The one-hour film is anything but tame. It features scenes of North Korean labor camps in Russia, visits to the state-run Korean Feature Film Studio near Pyongyang and more. VICE has also run an expose on North Korea’s perilous amusement parks.

“Given the highly critical coverage of the DPRK that (Vice Founder) Shane Smith and Vice reporter Alex Hoban have doled out over the last several years, the fact that they let Smith back in may be an even bigger story than Dennis Rodman,” said Noland who writes for the Peterson Institute’s blog North Korea: Witness to Transformation.

Indeed, this engagement does speak to a gradual opening of the country. While it is not revolutionary at the level of government relations, cultural exchange may gradually soften perceptions about Westerners among ordinary North Koreans who may come in contact with them in some form.

“North Korea has become more and more comfortable with foreigners visiting over the last decade and this kind of interaction fits in with that.  It’s not something they really see as a threat anymore,” Andray Abrahamian, Executive Director of the Choson Exchange, a Singaporean NGO that focuses on business development for young North Koreans, told The Diplomat.

Abrahamian added, “Dennis Rodman is very charming in person apparently and even though he fits most anyone's description of a 'weirdo,' I think he will make a positive impression by being kind and engaging, despite his appearance, so to speak.”

While it is undeniable that the DPRK is slowly warming up to the presence of foreign faces, on a more fundamental level, tourism to the country raises important ethical considerations. As the Washington Post notes, the crux of the dilemma rests on economics.

For one, a visit to the North is expensive and all of the money spent to enter the country goes straight to the cash-starved regime. Beyond this, the Washington Post notes another issue, as observed by B.R. Myers, a scholar who has done research in North Korea and written about it in The Cleanest Race: How North Koreans See Themselves and Why it Matters.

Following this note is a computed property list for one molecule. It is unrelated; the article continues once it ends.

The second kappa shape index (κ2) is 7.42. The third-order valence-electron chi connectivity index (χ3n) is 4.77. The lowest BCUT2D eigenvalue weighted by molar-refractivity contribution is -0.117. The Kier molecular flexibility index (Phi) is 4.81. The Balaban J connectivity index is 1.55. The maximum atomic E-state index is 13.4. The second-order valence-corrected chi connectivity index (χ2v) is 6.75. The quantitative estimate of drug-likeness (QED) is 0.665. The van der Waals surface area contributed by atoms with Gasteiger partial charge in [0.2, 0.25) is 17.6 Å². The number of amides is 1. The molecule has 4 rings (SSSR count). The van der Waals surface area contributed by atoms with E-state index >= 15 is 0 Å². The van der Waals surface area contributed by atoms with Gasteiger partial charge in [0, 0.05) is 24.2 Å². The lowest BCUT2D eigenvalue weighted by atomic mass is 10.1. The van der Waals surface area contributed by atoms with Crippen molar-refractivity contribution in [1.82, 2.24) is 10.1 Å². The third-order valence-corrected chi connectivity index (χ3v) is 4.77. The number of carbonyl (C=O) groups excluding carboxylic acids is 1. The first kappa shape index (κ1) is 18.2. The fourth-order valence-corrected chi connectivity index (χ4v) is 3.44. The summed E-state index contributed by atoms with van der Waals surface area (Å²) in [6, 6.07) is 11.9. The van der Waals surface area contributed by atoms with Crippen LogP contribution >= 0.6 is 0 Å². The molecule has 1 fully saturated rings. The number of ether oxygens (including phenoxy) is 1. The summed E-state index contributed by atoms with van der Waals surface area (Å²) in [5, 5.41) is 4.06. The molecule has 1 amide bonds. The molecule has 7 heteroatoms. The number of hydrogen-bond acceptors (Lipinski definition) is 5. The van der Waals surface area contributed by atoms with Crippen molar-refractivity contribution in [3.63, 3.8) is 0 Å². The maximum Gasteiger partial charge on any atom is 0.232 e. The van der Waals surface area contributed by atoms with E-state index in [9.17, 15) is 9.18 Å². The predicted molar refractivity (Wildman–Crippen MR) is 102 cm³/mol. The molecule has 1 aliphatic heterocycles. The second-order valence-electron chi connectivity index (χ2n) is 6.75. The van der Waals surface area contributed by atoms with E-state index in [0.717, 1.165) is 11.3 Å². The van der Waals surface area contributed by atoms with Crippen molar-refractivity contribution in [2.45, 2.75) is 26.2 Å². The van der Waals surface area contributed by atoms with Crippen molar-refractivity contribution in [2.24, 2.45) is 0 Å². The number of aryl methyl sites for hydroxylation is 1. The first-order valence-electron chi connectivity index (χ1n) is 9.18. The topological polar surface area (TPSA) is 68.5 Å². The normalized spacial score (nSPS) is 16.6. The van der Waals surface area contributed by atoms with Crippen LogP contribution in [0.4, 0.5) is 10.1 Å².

According to Myers, when visitors to the country duly place plastic flowers as a tribute or bow before state monuments in sight of ordinary citizens, this simple act unintentionally legitimizes North Korea’s rulers in the eyes of the state’s impoverished populace.

While Myers’ concerns are certainly legitimate, in the end the situation is not clear-cut. Curtis Melvin, editor of the website North Korean Economy Watch, offered The Diplomat another perspective:

“These events are good at opening doors to future activities, building new relationships, and exposing the North Koreans to outside information,” Melvin said. “I hope they have a good time and enjoy themselves. Basketball is popular in the DPRK, and the NBA is rumored to be quite popular among Pyongyang's elite, so maybe they will surprise us."

Dr. Stephan Haggard, director of the Korea-Pacific Program at the School of International Relations and Pacific Studies, University of California, San Diego, agreed with this perspective.

“We should not try to fine-tune people-to-people engagement and particularly not more serious forms of exchange, such as academic and cultural ones,” he told The Diplomat.

Haggard added, “I was dismayed recently to see that the number of visas extended to North Koreans to come into the U.S. has fallen, as it does following crises. My mantra is ‘get people in, get people out.’ If it’s Dennis Rodman, so be it.”